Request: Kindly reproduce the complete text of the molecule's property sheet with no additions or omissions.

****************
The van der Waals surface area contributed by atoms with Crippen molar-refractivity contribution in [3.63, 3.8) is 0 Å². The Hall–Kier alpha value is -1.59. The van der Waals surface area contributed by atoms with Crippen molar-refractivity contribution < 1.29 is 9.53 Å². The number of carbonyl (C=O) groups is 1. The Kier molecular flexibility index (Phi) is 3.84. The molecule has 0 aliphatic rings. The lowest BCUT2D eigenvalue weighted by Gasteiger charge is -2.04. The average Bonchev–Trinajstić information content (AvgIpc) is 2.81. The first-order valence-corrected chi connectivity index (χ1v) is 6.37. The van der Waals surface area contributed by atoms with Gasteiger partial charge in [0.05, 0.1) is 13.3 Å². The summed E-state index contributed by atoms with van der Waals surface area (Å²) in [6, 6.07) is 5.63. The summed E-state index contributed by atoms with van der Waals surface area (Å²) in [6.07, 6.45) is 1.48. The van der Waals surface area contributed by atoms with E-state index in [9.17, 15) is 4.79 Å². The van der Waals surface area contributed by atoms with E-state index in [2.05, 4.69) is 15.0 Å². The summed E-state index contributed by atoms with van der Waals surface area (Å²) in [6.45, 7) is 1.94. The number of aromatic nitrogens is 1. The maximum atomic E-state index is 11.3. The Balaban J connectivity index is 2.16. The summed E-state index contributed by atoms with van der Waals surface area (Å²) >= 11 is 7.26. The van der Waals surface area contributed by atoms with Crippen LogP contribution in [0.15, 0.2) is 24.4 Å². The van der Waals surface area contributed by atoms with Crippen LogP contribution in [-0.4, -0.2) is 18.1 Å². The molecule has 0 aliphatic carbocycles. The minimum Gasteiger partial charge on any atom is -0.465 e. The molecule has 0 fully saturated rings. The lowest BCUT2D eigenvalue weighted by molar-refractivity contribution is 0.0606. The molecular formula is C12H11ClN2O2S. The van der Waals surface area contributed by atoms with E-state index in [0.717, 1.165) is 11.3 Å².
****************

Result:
The van der Waals surface area contributed by atoms with Crippen molar-refractivity contribution in [3.63, 3.8) is 0 Å². The Hall–Kier alpha value is -1.59. The van der Waals surface area contributed by atoms with Crippen molar-refractivity contribution < 1.29 is 9.53 Å². The number of carbonyl (C=O) groups is 1. The Kier molecular flexibility index (Phi) is 3.84. The molecule has 0 aliphatic rings. The lowest BCUT2D eigenvalue weighted by Gasteiger charge is -2.04. The average Bonchev–Trinajstić information content (AvgIpc) is 2.81. The first-order valence-corrected chi connectivity index (χ1v) is 6.37. The van der Waals surface area contributed by atoms with Gasteiger partial charge in [0.05, 0.1) is 13.3 Å². The summed E-state index contributed by atoms with van der Waals surface area (Å²) in [6, 6.07) is 5.63. The summed E-state index contributed by atoms with van der Waals surface area (Å²) in [6.07, 6.45) is 1.48. The van der Waals surface area contributed by atoms with E-state index in [9.17, 15) is 4.79 Å². The van der Waals surface area contributed by atoms with E-state index in [2.05, 4.69) is 15.0 Å². The summed E-state index contributed by atoms with van der Waals surface area (Å²) in [6.45, 7) is 1.94. The number of aromatic nitrogens is 1. The maximum atomic E-state index is 11.3. The Balaban J connectivity index is 2.16. The summed E-state index contributed by atoms with van der Waals surface area (Å²) >= 11 is 7.26. The van der Waals surface area contributed by atoms with Crippen LogP contribution in [0.15, 0.2) is 24.4 Å². The van der Waals surface area contributed by atoms with Crippen LogP contribution in [-0.4, -0.2) is 18.1 Å². The molecule has 0 aliphatic carbocycles. The minimum Gasteiger partial charge on any atom is -0.465 e. The molecule has 0 fully saturated rings. The lowest BCUT2D eigenvalue weighted by molar-refractivity contribution is 0.0606. The molecular formula is C12H11ClN2O2S. The van der Waals surface area contributed by atoms with E-state index in [0.717, 1.165) is 11.3 Å².